Apple updates App Store rules to prevent devs gathering data from contacts
Apple has tweaked its App Store policies, closing a loophole that made it possible for developers to gather data from phone contacts and then sell or share that data without consent.
Until very recently app developers have been able to ask for permission to access users' address books and then use this permission to gather data about contacts. But with the latest policy change -- introduced with no announcement -- Apple has clamped down on this practice in the name of privacy.
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The updated guidelines were introduced last week, and were first spotted by Bloomberg. This privacy-related change is the second unadvertised alteration Apple has made to its policies recently. The company also just introduced a ban on cryptocurrency mining activity.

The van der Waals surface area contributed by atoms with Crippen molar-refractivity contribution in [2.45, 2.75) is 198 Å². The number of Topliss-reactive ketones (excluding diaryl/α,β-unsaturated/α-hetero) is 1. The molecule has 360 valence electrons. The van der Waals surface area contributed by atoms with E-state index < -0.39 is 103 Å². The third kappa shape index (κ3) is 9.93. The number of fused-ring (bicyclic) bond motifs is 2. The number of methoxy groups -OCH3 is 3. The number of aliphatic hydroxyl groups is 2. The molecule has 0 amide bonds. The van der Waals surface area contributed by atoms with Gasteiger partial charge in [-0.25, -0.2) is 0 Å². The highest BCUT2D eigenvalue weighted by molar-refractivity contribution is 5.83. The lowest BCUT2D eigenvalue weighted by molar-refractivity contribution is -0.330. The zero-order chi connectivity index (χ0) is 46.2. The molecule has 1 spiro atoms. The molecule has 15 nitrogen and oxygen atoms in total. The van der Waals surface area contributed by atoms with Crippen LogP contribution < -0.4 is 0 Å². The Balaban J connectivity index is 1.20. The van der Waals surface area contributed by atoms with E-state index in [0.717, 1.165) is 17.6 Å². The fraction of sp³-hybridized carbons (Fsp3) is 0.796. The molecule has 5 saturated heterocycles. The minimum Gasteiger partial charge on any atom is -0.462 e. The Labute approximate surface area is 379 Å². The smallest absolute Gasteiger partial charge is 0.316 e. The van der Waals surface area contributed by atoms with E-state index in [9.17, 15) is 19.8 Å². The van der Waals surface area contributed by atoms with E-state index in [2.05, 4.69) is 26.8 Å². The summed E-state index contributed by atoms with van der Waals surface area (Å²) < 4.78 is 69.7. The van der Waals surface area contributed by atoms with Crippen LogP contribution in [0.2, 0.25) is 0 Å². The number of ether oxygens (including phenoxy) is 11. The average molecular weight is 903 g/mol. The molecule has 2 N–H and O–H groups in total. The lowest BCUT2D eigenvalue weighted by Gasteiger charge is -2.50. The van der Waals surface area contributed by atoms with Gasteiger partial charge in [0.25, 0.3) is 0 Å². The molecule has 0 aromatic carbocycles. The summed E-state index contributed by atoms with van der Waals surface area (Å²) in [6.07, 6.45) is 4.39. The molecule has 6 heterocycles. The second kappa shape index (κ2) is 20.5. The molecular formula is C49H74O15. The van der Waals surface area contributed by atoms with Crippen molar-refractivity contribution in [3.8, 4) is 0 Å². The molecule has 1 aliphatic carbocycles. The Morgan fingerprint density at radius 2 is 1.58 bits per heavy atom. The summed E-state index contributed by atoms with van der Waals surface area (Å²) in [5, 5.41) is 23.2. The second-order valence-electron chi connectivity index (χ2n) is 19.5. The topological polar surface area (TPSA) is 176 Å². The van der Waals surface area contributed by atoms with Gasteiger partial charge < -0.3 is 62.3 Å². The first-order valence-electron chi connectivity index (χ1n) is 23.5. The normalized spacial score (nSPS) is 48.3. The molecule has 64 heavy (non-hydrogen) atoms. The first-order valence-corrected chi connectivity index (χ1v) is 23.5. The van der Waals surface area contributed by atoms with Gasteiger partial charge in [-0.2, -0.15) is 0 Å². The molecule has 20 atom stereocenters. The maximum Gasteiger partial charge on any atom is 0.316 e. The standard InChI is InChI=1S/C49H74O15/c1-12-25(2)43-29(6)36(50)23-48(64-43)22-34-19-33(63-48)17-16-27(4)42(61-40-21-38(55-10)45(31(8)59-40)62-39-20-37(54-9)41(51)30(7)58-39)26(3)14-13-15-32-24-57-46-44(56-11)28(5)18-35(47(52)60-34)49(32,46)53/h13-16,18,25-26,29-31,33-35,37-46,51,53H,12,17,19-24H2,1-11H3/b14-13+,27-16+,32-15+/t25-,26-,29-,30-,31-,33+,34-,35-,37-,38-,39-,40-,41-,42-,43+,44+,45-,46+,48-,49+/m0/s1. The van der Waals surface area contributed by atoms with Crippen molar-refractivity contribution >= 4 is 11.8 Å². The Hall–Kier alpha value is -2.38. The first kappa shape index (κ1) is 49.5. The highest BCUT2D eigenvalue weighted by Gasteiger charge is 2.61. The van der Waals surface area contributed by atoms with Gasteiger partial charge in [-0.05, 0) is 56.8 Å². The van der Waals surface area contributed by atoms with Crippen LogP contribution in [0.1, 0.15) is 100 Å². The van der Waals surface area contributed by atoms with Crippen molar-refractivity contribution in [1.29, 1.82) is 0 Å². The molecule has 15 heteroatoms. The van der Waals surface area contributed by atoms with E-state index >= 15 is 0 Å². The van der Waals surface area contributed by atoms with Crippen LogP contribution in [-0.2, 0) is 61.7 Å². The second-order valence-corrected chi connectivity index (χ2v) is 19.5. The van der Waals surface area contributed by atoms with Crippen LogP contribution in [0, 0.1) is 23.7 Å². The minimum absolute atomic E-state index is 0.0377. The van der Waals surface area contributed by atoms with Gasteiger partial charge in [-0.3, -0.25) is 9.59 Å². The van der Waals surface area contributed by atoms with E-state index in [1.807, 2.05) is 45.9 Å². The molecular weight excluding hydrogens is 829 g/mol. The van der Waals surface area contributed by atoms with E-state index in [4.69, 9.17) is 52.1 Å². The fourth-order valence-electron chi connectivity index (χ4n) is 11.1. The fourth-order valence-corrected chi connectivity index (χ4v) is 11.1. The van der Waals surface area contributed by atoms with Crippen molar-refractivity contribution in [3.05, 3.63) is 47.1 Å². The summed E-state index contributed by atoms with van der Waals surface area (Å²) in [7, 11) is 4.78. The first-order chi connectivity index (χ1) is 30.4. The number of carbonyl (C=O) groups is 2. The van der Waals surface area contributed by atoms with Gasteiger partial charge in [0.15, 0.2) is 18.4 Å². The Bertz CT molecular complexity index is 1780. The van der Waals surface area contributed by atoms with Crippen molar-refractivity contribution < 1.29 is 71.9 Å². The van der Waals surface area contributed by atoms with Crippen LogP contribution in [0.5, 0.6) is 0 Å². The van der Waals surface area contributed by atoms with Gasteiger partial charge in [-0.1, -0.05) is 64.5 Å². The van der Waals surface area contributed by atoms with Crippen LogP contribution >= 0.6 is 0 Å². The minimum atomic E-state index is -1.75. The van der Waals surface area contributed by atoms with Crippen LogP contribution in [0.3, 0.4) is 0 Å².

The changes explicitly state that developers may not build a contact database using information gathered from users' contacts:
- (iv) Do not use information from Contacts, Photos, or other APIs that access user data to build a contact database for your own use or for sale/distribution to third parties, and don’t collect information about which other apps are installed on a user's device for the purposes of analytics or advertising/marketing.
- (v) Do not contact people using information collected via a user's Contacts or Photos, except at the explicit initiative of that user on an individualized basis; do not include a Select All option or default the selection of all contacts. You must provide the user with a clear description of how the message will appear to the recipient before sending it (e.g. What will the message say? Who will appear to be the sender?).
Developers must not only ask for explicit permission to access contact data, but also fully explain how this data will be used -- multiple times if the data is to be used for more than one purpose.